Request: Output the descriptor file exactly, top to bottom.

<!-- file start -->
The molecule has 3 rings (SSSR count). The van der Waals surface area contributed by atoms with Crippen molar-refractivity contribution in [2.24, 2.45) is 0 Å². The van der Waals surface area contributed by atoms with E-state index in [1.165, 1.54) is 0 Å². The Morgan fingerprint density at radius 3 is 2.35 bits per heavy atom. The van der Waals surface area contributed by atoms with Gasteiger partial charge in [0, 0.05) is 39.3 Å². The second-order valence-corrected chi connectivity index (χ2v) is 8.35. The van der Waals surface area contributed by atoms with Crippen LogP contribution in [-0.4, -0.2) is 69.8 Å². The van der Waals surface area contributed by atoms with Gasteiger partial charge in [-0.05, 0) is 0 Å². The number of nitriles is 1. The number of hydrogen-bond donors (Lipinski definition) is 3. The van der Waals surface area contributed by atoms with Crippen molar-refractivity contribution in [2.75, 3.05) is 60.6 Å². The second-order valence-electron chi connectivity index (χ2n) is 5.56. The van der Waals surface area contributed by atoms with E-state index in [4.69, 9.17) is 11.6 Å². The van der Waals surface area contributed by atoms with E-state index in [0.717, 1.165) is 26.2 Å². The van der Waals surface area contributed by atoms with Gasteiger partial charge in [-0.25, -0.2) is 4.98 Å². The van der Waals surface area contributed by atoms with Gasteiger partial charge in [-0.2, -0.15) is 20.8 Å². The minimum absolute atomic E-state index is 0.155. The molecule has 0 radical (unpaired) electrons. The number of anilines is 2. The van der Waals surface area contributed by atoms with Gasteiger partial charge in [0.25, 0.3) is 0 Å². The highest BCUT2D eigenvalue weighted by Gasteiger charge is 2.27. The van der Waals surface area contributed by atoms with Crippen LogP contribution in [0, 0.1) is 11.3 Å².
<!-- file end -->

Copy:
The molecule has 3 rings (SSSR count). The van der Waals surface area contributed by atoms with Crippen molar-refractivity contribution in [2.24, 2.45) is 0 Å². The van der Waals surface area contributed by atoms with E-state index in [1.165, 1.54) is 0 Å². The Morgan fingerprint density at radius 3 is 2.35 bits per heavy atom. The van der Waals surface area contributed by atoms with Gasteiger partial charge in [0, 0.05) is 39.3 Å². The second-order valence-corrected chi connectivity index (χ2v) is 8.35. The van der Waals surface area contributed by atoms with Crippen LogP contribution in [-0.4, -0.2) is 69.8 Å². The van der Waals surface area contributed by atoms with Gasteiger partial charge in [-0.05, 0) is 0 Å². The number of nitriles is 1. The number of hydrogen-bond donors (Lipinski definition) is 3. The van der Waals surface area contributed by atoms with Crippen molar-refractivity contribution in [2.75, 3.05) is 60.6 Å². The second-order valence-electron chi connectivity index (χ2n) is 5.56. The van der Waals surface area contributed by atoms with E-state index in [4.69, 9.17) is 11.6 Å². The van der Waals surface area contributed by atoms with E-state index in [0.717, 1.165) is 26.2 Å². The van der Waals surface area contributed by atoms with Gasteiger partial charge in [-0.25, -0.2) is 4.98 Å². The van der Waals surface area contributed by atoms with Gasteiger partial charge in [-0.2, -0.15) is 20.8 Å². The minimum absolute atomic E-state index is 0.155. The molecule has 0 radical (unpaired) electrons. The number of anilines is 2. The van der Waals surface area contributed by atoms with Gasteiger partial charge in [0.25, 0.3) is 0 Å². The highest BCUT2D eigenvalue weighted by Gasteiger charge is 2.27. The van der Waals surface area contributed by atoms with Crippen LogP contribution in [0, 0.1) is 11.3 Å².